It was at this point, that I realized Dr. Judy was no longer writing. She was, in fact, looking at me with an expression that said we had a little problem on our hands now. With all my ranting and flailing about, I had successfully managed to brush up against one of those sensitive little trip wires that are often lurking about and will launch a protocol faster than you can say, "Center For Disease Control."

Whoops...I swear to God that I told them this was why I was getting the booster. I guess it didn't make it into the file.

Dr. Judy was now in something of a pickle because, despite minimal exposure, I was symptomatic. The fact that Whooping Cough in adults looks an awful lot like a cold is something of a bad coincidence for someone who gets a Fall Cold every year. While even Hysterical Mind now realizes that this is nothing more than the usual progression of our colds, we were in a tricky position. Thankfully, I have a doctor who is blessed with common sense and a willingness to work with me on these sorts of things. The actual protocol requires a five day removal from school and what was described as an "unpleasant" nasal swab. We were able to avoid this and I'm willingly taking my antibiotics in gratitude. As an added bonus, I was allowed to have some of my favorite narcotic cough syrup to make it alllllll better.

But, even while under the influence of the soothing, golden glow of the cough syrup, I can appreciate the irony of how protocols meant the difference between a bad dentist appointment and a not-so-bad one. Or how they took a five minute stop at the doctor's office and turned it into an hour long diagnostic session.

Still, I do love a good protocol. Here's one of mine: When the stupid lace knitting project goes wrong for the fifty millionth time, then you must heave it across the room like you usually do at that point. Then, instead of retrieving it, you cast on for the Invisibility Shawl from "Charmed Knits."

Protocols are for the good of all. This is going to make things much more bearable for society as a whole.


kmkat said...

Thank you, Sheepie. I for one will sleep better tonight knowing you have the protocols covered, every one.

Mel said...

Actually, that lady at the pharmacy should be railing at her legislators for taking that Big Brother step. Especially since all it does for the drug dealers is drive up the street price - a simple matter of supply and demand. You'd think they'd never taken high school economics. And considering the pharmacy tech's remark to me the other day when I purchased some of said decongestant that she didn't know why they bothered since nobody had ever checked their books, it's clear that altering the economics of the situation is all that it does.

That said, protocols, when appropriately applied, can be a very good thing, indeed.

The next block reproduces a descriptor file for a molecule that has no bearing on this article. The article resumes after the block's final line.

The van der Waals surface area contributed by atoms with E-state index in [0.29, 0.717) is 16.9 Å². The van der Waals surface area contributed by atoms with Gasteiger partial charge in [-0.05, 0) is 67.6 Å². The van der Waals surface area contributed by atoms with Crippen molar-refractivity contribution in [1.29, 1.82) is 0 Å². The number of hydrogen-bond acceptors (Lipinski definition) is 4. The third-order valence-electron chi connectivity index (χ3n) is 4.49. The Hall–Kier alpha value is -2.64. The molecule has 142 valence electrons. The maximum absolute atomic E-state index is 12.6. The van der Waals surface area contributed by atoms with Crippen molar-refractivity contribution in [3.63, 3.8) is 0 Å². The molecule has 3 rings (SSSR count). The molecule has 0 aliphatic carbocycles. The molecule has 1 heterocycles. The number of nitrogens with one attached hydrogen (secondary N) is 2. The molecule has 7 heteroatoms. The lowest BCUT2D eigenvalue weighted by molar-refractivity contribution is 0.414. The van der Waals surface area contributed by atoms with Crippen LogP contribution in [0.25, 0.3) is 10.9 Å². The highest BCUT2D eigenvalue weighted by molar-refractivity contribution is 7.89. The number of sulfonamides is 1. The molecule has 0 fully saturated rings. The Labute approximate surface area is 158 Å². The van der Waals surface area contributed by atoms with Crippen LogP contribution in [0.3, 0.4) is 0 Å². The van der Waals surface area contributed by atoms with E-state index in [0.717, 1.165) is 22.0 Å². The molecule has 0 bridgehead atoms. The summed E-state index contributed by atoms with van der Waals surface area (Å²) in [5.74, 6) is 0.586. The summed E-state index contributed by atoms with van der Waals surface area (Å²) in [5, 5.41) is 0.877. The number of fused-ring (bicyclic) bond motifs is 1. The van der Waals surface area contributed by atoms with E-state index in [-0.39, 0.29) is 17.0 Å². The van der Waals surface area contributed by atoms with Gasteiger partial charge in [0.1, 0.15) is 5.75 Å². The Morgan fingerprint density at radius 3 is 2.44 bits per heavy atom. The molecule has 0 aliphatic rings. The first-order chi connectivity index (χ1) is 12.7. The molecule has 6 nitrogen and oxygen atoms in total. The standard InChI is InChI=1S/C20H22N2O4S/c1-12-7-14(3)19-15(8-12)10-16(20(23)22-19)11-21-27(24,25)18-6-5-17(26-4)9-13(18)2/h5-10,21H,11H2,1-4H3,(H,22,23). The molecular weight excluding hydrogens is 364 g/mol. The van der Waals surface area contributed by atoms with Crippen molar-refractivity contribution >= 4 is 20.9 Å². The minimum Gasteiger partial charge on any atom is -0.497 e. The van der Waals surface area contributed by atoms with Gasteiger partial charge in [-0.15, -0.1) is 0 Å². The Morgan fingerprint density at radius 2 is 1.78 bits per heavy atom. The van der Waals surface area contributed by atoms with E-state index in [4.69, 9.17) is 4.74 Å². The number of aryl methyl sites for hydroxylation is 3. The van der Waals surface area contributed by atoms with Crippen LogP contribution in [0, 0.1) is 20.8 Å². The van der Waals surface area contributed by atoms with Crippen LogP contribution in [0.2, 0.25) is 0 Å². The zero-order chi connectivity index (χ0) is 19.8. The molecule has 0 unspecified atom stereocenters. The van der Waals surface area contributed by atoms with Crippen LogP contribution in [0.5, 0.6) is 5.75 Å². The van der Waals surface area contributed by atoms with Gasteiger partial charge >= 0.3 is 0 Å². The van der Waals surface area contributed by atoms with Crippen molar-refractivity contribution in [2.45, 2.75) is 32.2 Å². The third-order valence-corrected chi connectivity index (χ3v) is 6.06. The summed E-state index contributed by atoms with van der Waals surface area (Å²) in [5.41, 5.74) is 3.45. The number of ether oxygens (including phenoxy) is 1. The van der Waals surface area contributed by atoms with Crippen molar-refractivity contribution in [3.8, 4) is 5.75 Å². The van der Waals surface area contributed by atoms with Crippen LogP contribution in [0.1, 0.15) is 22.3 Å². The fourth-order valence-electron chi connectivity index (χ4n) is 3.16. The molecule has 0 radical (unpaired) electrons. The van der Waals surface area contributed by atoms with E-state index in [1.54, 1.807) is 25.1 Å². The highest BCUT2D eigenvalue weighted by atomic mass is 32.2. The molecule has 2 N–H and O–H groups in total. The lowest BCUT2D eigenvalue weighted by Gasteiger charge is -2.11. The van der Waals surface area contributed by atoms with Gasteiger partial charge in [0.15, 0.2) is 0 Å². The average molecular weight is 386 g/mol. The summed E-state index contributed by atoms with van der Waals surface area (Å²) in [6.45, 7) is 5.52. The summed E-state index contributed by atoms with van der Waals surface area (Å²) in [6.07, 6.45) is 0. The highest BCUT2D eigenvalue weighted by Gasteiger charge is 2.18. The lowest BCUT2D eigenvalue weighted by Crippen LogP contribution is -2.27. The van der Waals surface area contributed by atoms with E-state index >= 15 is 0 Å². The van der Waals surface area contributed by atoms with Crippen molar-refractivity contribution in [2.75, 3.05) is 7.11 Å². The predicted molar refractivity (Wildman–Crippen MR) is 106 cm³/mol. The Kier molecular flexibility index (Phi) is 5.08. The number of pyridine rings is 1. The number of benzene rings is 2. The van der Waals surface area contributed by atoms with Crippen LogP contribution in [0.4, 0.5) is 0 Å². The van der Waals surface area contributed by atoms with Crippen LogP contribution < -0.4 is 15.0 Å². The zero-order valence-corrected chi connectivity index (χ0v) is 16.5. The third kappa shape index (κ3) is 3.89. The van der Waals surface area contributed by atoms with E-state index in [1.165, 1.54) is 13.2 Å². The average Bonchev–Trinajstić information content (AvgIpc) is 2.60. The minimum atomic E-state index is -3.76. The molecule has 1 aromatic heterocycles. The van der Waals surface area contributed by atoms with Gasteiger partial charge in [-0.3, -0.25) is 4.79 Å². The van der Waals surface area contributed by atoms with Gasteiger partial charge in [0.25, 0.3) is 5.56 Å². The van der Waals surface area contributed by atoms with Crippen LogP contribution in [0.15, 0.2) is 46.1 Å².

Anonymous said...

Well at least you got the cough syrup and sleeping will be oh so good!
Glad things went well at the dentist.

trek said...

Did I read Invisibility Shawl? I cannot consider another shawl until the Moonlight Sonata Shawl is finished and no one has the right weight of STR to swap with me! WAAAH!!

Donna Lee said...

I love that cough syrup but I have to get the special version. I am not allowed to have any decongestants. They make my blood pressure go crazy. My special cough syrup has the codeine that makes me sleepy and it keeps me from coughing but only my super hero mask that I can heat up helps with my sinuses. I am Knitter Woman as I sit with a blue goop filled mask that warms my stuffed sinuses trying to see through the holes to knit. Don't tell anyone because this is a secret identity and who knows where the forces of evil may be lurking (behind the counter with the sudafed!)

Beth said...

Since you're sick, do you have to wait to get your shot?

Lazuli said...

Congrats on surviving both appointments! I hope the medicine does its work quickly!

mehitabel said...

My daughter had to get some Claritin for her latest cold, and was quite put out to have to show her ID for it--even though she looks 13, she's actually over 30! I, not being allowed to take decongestants, have to go around with drippy stuffed sinuses, and it's now Fall Santana Wind Season out here in the desert. Aaaaaa--choo!

Rabbitch said...

Well, I think you've followed enough protocols for both of us.

This is why I've completely declined to go to any of the lab appointments my doc seems to think she wants me to attend.

Oh yeah, and I tear up most prescriptions while waiting at the bus coming home from the Doc's office.

There's a good chance I'll start spreading Typhoid soon.

Mia said...

Hey, but what a great dental visit! I went last week too and get the joy of having 2 more crowns installed. ::sigh::

Hopefully that cough syrup will inspire some good sleeping and you can shake that cough :)

And an invisibility shawl? I may need to make one of those!

Kate said...

Sheepie. I hate to say it, the invisibility shawl won't hide the cough next time you go to the Dr. Office for that shot. Sorry. :/

YOU POOR THING! I gotta say though, that i am really glad you saw your Doctor so that you could get the "good drugs" to make all-better.

Get some rest woman!! (I know, easier said than done)

Teri S. said...

Ahhh...nothing like a good cough syrup to set things right. Or the casting on of yet another project. Or a protocol that keeps us safe from the likes of drug dealers.

Lorraine said...

Yay for new dental technologies! They can do all the research and development they need to in order to continue to depainify dental procedures!

missemilysmom said...

I love the invisibility yarn! Did you spin it or buy it? If you bought it where!! I love it!!
Hope you feel better!

Debbie said...

Whoa! good job avoiding the 'unpleasant' nasal swab. (ENT procedures have the effect on me that dentists do on you.)

Heaving lace across a room would be a lot more satisfactory if the darned stuff were a little less...lacy. And floaty.

Denise said...

I love that your doctor caught you 'faking health'. That totally cracked me up! It's like the opposite of a hypochondriac - a 'healthochondriac' I guess.

I hope you're feeling better after your shimmery codeine cough syrup weekend.